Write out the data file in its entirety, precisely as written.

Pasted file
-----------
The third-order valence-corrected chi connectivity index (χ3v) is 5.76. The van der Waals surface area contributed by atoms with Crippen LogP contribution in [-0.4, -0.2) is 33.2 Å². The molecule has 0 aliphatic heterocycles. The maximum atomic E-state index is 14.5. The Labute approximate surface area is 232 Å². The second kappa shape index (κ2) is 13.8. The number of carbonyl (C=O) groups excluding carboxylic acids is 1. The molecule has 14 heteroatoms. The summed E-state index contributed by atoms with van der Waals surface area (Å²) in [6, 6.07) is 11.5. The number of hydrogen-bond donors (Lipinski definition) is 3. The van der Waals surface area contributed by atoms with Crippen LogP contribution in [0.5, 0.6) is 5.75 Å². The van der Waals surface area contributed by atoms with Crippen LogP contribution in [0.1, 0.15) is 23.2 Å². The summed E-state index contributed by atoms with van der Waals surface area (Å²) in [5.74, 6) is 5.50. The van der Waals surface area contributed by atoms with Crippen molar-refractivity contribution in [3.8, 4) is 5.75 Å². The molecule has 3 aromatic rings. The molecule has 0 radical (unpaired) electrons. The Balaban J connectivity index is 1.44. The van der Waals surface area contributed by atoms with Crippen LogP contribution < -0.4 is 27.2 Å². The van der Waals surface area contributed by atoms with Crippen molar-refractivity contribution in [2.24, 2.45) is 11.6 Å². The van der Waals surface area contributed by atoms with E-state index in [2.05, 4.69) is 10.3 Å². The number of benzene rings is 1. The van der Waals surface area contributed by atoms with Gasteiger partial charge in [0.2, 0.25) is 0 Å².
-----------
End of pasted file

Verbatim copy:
The third-order valence-corrected chi connectivity index (χ3v) is 5.76. The van der Waals surface area contributed by atoms with Crippen LogP contribution in [-0.4, -0.2) is 33.2 Å². The molecule has 0 aliphatic heterocycles. The maximum atomic E-state index is 14.5. The Labute approximate surface area is 232 Å². The second kappa shape index (κ2) is 13.8. The number of carbonyl (C=O) groups excluding carboxylic acids is 1. The molecule has 14 heteroatoms. The summed E-state index contributed by atoms with van der Waals surface area (Å²) in [6, 6.07) is 11.5. The number of hydrogen-bond donors (Lipinski definition) is 3. The van der Waals surface area contributed by atoms with Crippen LogP contribution in [0.5, 0.6) is 5.75 Å². The van der Waals surface area contributed by atoms with Crippen LogP contribution in [0.1, 0.15) is 23.2 Å². The summed E-state index contributed by atoms with van der Waals surface area (Å²) in [5.74, 6) is 5.50. The van der Waals surface area contributed by atoms with Crippen molar-refractivity contribution in [3.8, 4) is 5.75 Å². The molecule has 3 aromatic rings. The molecule has 0 radical (unpaired) electrons. The Balaban J connectivity index is 1.44. The van der Waals surface area contributed by atoms with Crippen LogP contribution < -0.4 is 27.2 Å². The van der Waals surface area contributed by atoms with Crippen molar-refractivity contribution in [2.24, 2.45) is 11.6 Å². The van der Waals surface area contributed by atoms with E-state index in [2.05, 4.69) is 10.3 Å². The number of benzene rings is 1. The van der Waals surface area contributed by atoms with Gasteiger partial charge in [0.2, 0.25) is 0 Å².